Lymphoid Leukosis... Thoughts and experiences please

Discussion in 'Emergencies / Diseases / Injuries and Cures' started by spiderlady, Dec 28, 2016.

  1. spiderlady

    spiderlady Out Of The Brooder

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    Ive been losing birds here and there for two years now (since I first got chickens in spring 2015). I had thought Mareks the culprit and have done a lot of research on that disease and the possibility of breeding for resistence etc. However I finally found a vet who would do a necropsy for me for free (instead of charging a fortune) and he determined that it is more likely Lyphoid leukosis. SO. I dont know tons about it as Im starting over now in my frenzied research (lol), but one of the things I read is that it can be passed vertically from hens to the eggs and even genetically through egg and sperm.

    So Im wondering is breeding for resistence still feasible for this disease, and if so, how would you go about it? I am down to a few hens and one roo, and these all seem healthy survivors who have never been sick as far as I can tell, but they have been with the sickies so are they carriers? Would they pass the virus to eggs (even if raised separately) even though they are not stick? If I choose not to cull and startover (the surest bet at this point) should I incubate and introduce or see if I can get a broody to hatch some? These are the questions floating around in my head today!!

    I hate the idea of trying again to introduce older chicks that Ive raised for several months and then watching them die one by one....

    Ugh. If anyone has any actual experience with or knowledge of this disease, I would love to hear it. I may still cull all,or just wait a year or so and see if they die, but I would like to know if breeding for resistence can be done.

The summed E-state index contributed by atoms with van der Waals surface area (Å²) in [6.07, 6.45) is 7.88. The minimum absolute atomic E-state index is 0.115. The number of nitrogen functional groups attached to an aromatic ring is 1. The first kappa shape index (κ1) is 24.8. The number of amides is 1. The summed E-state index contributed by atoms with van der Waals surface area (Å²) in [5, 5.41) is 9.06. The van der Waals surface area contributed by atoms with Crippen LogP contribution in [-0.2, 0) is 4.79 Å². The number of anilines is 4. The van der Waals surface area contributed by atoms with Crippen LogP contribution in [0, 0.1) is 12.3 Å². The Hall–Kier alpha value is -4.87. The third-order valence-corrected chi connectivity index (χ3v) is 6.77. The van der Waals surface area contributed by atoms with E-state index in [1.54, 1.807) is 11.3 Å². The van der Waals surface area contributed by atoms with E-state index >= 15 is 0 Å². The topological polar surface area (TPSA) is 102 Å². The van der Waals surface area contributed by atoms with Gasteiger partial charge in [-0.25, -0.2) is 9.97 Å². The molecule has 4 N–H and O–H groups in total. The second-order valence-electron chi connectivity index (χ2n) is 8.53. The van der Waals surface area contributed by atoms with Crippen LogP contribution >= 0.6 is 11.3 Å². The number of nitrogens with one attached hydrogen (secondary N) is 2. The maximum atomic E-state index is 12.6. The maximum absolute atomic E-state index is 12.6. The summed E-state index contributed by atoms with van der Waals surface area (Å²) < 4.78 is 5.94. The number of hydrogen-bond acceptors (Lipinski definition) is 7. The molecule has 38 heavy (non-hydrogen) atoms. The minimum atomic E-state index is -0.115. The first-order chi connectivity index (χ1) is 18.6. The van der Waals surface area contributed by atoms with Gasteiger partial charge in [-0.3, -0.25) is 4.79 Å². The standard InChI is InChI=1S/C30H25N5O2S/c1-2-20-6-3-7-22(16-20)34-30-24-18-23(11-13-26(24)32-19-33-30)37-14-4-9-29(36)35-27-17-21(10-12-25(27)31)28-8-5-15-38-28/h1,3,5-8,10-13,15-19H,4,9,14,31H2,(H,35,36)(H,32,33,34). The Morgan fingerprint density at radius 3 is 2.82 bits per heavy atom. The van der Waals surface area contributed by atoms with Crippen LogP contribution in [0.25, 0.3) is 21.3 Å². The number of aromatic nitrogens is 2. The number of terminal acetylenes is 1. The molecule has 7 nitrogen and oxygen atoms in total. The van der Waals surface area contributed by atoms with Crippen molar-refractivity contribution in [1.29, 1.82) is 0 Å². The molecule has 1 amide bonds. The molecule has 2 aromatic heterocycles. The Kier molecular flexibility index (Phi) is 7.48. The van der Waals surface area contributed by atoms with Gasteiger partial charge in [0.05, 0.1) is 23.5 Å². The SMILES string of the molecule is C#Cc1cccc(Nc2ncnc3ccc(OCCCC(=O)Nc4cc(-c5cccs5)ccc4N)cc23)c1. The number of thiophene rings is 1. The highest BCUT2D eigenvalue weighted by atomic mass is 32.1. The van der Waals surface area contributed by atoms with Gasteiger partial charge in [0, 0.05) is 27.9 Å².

2. Wyorp Rock

    Wyorp Rock Overrun With Chickens Premium Member

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    @azygous has experience with Lymphoid Leukosis. You may want to pm her or she may be along shortly.

    I'm sorry you are having trouble, I wish you the best.
     
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  3. azygous

    azygous Chicken Obsessed

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    Here I is.

    Yes, indeedy, I have experience with LL. My flock has been confirmed to carry the virus. And yes, I have had the experience of seeing the virus passed vertically from egg donor to chick. That's very heartbreaking. The disease is extremely contagious and is passed horizontally from rooster to hens through mating, from hen to hen through dander, feces, and air currents. No one escapes infection.

    All is not as gloomy as it would first appear. The virus is short lived in the environment so it's not easily transported significant distances to other venues. Also, while all my flock carries it, most are resistant to the virus. I don't know why some get it, but most remain asymptomatic for their entire lives. I have a nine-year old Brahma hen who is healthy and active.

    It's also not necessarily a given that all chicks introduced into the flock will sicken and die from this virus. I would estimate that my loss rate of hatchery chicks during the first year is no higher than in any flock. Most of my new chicks obtained from hatcheries over the past four years have thrived. Yes, there are individuals that have showed symptoms, but out of twenty-four chickens, there have just been three in the past couple years.

    I have had a very high morbidity rate though with eggs set under broodies to hatch. But I had one success this past summer, and the chick is almost six months old and seemly healthy, approaching point of lay. I want to try again in spring. I'm an optimist.

    As for breeding resistance, that's what most hatcheries have been doing over the past decade, but usually in the production breeds. The specialty breeds such as Brahmas seem to be vulnerable and not very resistant. Don't let it stop you from experimenting. I don't see why you can't select healthy individuals who have made it through their first two years and breed them for resistant stock.

    Any questions on anything I failed to cover, please feel free to ask.
     
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  4. spiderlady

    spiderlady Out Of The Brooder

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    North Pole, Alaska